When I was going through high school, I was infatuated with a young woman. Because we were both on the swim team, I got to know her fairly well, though not nearly so well as I would have liked. I thought she was beautiful in a way that is only possible for a teenage boy experiencing love for the first time. She did not appreciate my obvious attraction to her and by the end of high school it seemed like she was actively avoiding me. And who could possibly blame her for that? I was an awkward teenager and high school was an extremely difficult and lonely period for me.
Being a very attractive young woman, she dated a number of guys throughout high school. When she would start up a new relationship, I would become depressed. When that relationship would end, I would secretly celebrate. A while after one such breakup, I worked up my courage to try and ask her out. Her reaction to that attempt along with the fact that she had recently started dating a new guy was extremely embarrassing and humiliating. Deeply hurt, I met the gibbering demon within me face to face for the first time.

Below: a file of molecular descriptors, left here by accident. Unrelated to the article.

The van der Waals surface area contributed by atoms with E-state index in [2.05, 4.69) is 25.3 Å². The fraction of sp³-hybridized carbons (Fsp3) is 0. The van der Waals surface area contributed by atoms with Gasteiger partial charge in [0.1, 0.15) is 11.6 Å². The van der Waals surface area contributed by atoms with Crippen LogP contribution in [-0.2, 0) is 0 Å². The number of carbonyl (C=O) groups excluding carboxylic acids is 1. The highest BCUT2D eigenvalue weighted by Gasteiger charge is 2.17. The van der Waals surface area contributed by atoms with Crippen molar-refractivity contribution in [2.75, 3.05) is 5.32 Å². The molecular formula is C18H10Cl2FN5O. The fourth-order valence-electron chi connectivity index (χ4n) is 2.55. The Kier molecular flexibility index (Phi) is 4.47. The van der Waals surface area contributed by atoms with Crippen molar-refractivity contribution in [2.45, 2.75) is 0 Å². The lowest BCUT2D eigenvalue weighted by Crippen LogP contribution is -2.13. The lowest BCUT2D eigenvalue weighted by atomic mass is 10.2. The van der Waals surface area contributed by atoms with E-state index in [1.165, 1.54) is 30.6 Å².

If the seething emotions within me had had the voice of Gollum, they would have said. “She hurt us! She HURT us! She hurt US! Who does she think she is? She is stupid! She is mean! She is a horrible person, my precious! We must hurt her back!” The voice of reason within me struggled against this hateful reaction, “You want to hurt her because she hurt you? Is this the loving thing to do?” Not to be so easily silenced, the demons within me continued to spew forth hate. “We don’t care if it is loving or not! We want to hurt her! We want to hurt him! Hurt them both, yes my precious!” After a long and arduous battle, the voice of reason finally won out and I decided to let her go and try to be happy for them. They stayed together until the end of high school and I have not seen either of them since. I pray that they are both well.